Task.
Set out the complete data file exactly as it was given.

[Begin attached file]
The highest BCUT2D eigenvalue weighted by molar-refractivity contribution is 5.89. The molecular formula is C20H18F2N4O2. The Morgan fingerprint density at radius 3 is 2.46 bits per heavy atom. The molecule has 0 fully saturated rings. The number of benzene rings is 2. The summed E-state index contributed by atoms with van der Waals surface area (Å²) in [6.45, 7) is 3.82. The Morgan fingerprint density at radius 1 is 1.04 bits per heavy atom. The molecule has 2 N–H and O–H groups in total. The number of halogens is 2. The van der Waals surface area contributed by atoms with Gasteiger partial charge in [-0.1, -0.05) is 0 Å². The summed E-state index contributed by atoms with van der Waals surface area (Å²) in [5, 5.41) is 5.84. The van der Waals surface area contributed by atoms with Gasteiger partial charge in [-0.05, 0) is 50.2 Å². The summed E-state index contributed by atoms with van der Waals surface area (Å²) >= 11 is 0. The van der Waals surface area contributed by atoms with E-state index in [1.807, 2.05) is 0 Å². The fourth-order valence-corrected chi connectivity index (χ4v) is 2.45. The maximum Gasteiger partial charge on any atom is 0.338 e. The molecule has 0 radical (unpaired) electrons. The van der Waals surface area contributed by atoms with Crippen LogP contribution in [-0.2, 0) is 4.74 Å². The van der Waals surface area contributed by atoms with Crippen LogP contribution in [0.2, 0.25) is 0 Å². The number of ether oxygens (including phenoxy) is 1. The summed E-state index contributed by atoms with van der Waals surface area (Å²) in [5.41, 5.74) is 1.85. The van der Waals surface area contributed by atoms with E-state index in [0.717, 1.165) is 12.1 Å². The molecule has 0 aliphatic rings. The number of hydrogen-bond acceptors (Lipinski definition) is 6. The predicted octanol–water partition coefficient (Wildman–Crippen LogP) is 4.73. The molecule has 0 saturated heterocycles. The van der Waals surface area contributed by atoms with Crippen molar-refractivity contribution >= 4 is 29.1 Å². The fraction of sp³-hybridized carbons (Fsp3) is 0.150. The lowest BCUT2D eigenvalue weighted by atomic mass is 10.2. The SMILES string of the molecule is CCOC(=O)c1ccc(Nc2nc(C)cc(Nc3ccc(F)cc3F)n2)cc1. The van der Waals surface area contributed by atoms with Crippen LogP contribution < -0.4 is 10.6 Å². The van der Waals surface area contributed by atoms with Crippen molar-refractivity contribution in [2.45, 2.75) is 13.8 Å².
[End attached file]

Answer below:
The highest BCUT2D eigenvalue weighted by molar-refractivity contribution is 5.89. The molecular formula is C20H18F2N4O2. The Morgan fingerprint density at radius 3 is 2.46 bits per heavy atom. The molecule has 0 fully saturated rings. The number of benzene rings is 2. The summed E-state index contributed by atoms with van der Waals surface area (Å²) in [6.45, 7) is 3.82. The Morgan fingerprint density at radius 1 is 1.04 bits per heavy atom. The molecule has 2 N–H and O–H groups in total. The number of halogens is 2. The van der Waals surface area contributed by atoms with Gasteiger partial charge in [-0.1, -0.05) is 0 Å². The summed E-state index contributed by atoms with van der Waals surface area (Å²) in [5, 5.41) is 5.84. The van der Waals surface area contributed by atoms with Gasteiger partial charge in [-0.05, 0) is 50.2 Å². The summed E-state index contributed by atoms with van der Waals surface area (Å²) >= 11 is 0. The van der Waals surface area contributed by atoms with E-state index in [1.807, 2.05) is 0 Å². The fourth-order valence-corrected chi connectivity index (χ4v) is 2.45. The maximum Gasteiger partial charge on any atom is 0.338 e. The molecule has 0 radical (unpaired) electrons. The van der Waals surface area contributed by atoms with Crippen LogP contribution in [-0.2, 0) is 4.74 Å². The van der Waals surface area contributed by atoms with Crippen LogP contribution in [0.2, 0.25) is 0 Å². The number of ether oxygens (including phenoxy) is 1. The summed E-state index contributed by atoms with van der Waals surface area (Å²) in [5.41, 5.74) is 1.85. The van der Waals surface area contributed by atoms with E-state index in [0.717, 1.165) is 12.1 Å². The molecule has 0 aliphatic rings. The number of hydrogen-bond acceptors (Lipinski definition) is 6. The predicted octanol–water partition coefficient (Wildman–Crippen LogP) is 4.73. The molecule has 0 saturated heterocycles. The van der Waals surface area contributed by atoms with Crippen molar-refractivity contribution >= 4 is 29.1 Å². The fraction of sp³-hybridized carbons (Fsp3) is 0.150. The lowest BCUT2D eigenvalue weighted by atomic mass is 10.2. The SMILES string of the molecule is CCOC(=O)c1ccc(Nc2nc(C)cc(Nc3ccc(F)cc3F)n2)cc1. The van der Waals surface area contributed by atoms with Crippen LogP contribution < -0.4 is 10.6 Å². The van der Waals surface area contributed by atoms with Crippen molar-refractivity contribution in [2.45, 2.75) is 13.8 Å².